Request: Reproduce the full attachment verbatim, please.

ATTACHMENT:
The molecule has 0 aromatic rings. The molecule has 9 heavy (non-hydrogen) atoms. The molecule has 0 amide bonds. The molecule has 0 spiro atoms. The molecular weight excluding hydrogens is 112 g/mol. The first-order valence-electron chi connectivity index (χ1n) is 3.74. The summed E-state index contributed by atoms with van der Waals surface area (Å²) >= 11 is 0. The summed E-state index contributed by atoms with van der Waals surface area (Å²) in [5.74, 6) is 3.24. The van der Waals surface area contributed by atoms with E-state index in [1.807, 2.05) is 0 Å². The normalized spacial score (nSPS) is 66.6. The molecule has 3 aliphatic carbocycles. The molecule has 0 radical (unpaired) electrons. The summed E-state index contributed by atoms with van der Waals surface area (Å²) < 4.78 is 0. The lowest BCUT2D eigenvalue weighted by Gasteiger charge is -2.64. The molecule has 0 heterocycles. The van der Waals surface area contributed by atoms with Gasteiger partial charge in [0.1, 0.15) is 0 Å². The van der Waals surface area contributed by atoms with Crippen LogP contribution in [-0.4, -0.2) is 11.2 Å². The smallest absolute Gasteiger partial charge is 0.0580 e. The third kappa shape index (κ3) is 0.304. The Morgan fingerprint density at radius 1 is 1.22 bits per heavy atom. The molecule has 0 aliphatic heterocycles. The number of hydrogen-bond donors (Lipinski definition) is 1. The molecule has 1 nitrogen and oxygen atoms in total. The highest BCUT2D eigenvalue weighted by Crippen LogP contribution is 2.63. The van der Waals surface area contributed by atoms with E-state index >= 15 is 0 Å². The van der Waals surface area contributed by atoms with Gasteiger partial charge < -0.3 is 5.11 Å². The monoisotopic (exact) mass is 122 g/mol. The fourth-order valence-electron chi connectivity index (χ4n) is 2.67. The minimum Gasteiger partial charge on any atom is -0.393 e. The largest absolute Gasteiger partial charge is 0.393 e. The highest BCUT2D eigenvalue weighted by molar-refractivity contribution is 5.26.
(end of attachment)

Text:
The molecule has 0 aromatic rings. The molecule has 9 heavy (non-hydrogen) atoms. The molecule has 0 amide bonds. The molecule has 0 spiro atoms. The molecular weight excluding hydrogens is 112 g/mol. The first-order valence-electron chi connectivity index (χ1n) is 3.74. The summed E-state index contributed by atoms with van der Waals surface area (Å²) >= 11 is 0. The summed E-state index contributed by atoms with van der Waals surface area (Å²) in [5.74, 6) is 3.24. The van der Waals surface area contributed by atoms with E-state index in [1.807, 2.05) is 0 Å². The normalized spacial score (nSPS) is 66.6. The molecule has 3 aliphatic carbocycles. The molecule has 0 radical (unpaired) electrons. The summed E-state index contributed by atoms with van der Waals surface area (Å²) < 4.78 is 0. The lowest BCUT2D eigenvalue weighted by Gasteiger charge is -2.64. The molecule has 0 heterocycles. The van der Waals surface area contributed by atoms with Gasteiger partial charge in [0.1, 0.15) is 0 Å². The van der Waals surface area contributed by atoms with Crippen LogP contribution in [-0.4, -0.2) is 11.2 Å². The smallest absolute Gasteiger partial charge is 0.0580 e. The third kappa shape index (κ3) is 0.304. The Morgan fingerprint density at radius 1 is 1.22 bits per heavy atom. The molecule has 0 aliphatic heterocycles. The number of hydrogen-bond donors (Lipinski definition) is 1. The molecule has 1 nitrogen and oxygen atoms in total. The highest BCUT2D eigenvalue weighted by Crippen LogP contribution is 2.63. The van der Waals surface area contributed by atoms with E-state index >= 15 is 0 Å². The van der Waals surface area contributed by atoms with Gasteiger partial charge < -0.3 is 5.11 Å². The monoisotopic (exact) mass is 122 g/mol. The fourth-order valence-electron chi connectivity index (χ4n) is 2.67. The minimum Gasteiger partial charge on any atom is -0.393 e. The largest absolute Gasteiger partial charge is 0.393 e. The highest BCUT2D eigenvalue weighted by molar-refractivity contribution is 5.26.